At last weekend’s GaymerX Year Four, we had the chance to play Funomena’s upcoming VR puzzler Luna. The colorful LGBTQ-focused games convention felt like a perfect fit for developer Funomena, founded by former Journey team members Robin Hunicke and Martin Middleton. Bouncing off the release of educational title Terra, Funomena is developing Luna alongside the games Woorld and Wattam, co-developed with Katamari Damacy creator Keita Takahashi. The studio is absolutely ripe with talent and I was endlessly excited to see what they had done in virtual reality.
As with their games, Funomena’s booth was bright and eye-catching, with gorgeous signage and friendly developers ready to show off the title. After having played Wattam at Day of the Devs last fall, I wasn’t surprised when I saw Luna’s unique art in action. With Luna, art director Glenn Hernandez has gone after a papercraft aesthetic. Through the lens of an Oculus Rift, it appears as an ornate pop-up book. The game’s design invites you to reach out and touch every little detail in its various dioramas. Luckily, the Oculus Touch controllers make this exceedingly possible and enormously engaging.
The developers at the booth presented Luna as a story about Bird, a tiny bird who’s made a mistake. You, a mystical floating pair of claws, have to help Bird by exploring its memories. Using the Oculus Touch, you reach out and untangle constellations to discover places that represent Bird’s travels. It’s a tactile experience that uses virtual reality to its fullest.
It comes together in an almost magical experience. When you don the headset and immerse yourself in the dioramas that Funomena has crafted throughout Luna, every little action comes with some surprise attached. In solving the game’s puzzling constellations, I found myself reaching out with both hands to grab at stars and pull them to the right place. I moved my head to examine the new islands of memory that I had created with Bird, and when I was done solving puzzles, I reached out to pet Bird and it reacted with a happy little chirp.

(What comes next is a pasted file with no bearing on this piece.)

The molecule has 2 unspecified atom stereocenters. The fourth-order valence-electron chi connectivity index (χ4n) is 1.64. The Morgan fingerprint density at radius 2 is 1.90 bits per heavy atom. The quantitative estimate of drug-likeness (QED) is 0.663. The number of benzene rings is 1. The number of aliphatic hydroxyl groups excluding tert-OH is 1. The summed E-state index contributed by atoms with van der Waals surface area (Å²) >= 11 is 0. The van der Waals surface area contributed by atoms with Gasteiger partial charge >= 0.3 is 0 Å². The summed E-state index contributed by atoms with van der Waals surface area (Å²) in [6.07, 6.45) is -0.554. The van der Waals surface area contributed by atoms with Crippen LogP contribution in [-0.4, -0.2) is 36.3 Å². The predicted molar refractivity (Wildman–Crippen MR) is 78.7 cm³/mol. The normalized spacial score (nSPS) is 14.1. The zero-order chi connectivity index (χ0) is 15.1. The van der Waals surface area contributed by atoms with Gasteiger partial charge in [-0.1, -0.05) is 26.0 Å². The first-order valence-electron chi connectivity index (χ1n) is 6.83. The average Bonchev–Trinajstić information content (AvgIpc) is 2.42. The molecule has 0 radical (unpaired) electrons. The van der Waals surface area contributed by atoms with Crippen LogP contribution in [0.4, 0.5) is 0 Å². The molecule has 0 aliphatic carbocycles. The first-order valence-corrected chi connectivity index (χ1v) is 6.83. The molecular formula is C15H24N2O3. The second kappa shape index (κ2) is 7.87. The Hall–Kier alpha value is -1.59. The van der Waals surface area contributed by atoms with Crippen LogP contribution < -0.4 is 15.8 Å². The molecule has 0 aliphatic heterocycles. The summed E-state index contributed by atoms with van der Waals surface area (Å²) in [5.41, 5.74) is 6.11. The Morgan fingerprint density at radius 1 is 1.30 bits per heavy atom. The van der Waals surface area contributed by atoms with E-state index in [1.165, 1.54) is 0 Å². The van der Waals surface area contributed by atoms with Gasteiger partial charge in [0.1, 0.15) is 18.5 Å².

The further I dove into Luna, the more I discovered. Music and sound effects evolved and changed as I got through the puzzles, only to be rewarded with a larger island diorama that I could create myself. In your left hand, you receive a palette of natural features like trees, which you grab and place onto the island with your right. I had a lot of fun reaching out and creating a cute little paper forest. I tried grabbing a tree that I’d placed and suddenly I could manipulate it by making it grow or turning my hand like a dial to change its color.
Funomena promises that this was but a small slice of the game’s larger story and I can’t wait to see more. I’m excited for the possibility of more challenging constellations and deeper explorations of the creative features. I imagine there’s a deeper message behind Bird’s story that I’ve yet to uncover in the demo alone.
Luna has been announced for release alongside the Oculus Touch sometime later this year. The game appears to be virtual reality exclusive, but I was unable to discern wether or not other VR platforms were in planning stages. Either way, this is absolutely a title to watch, and we’ll have more on the game as it comes.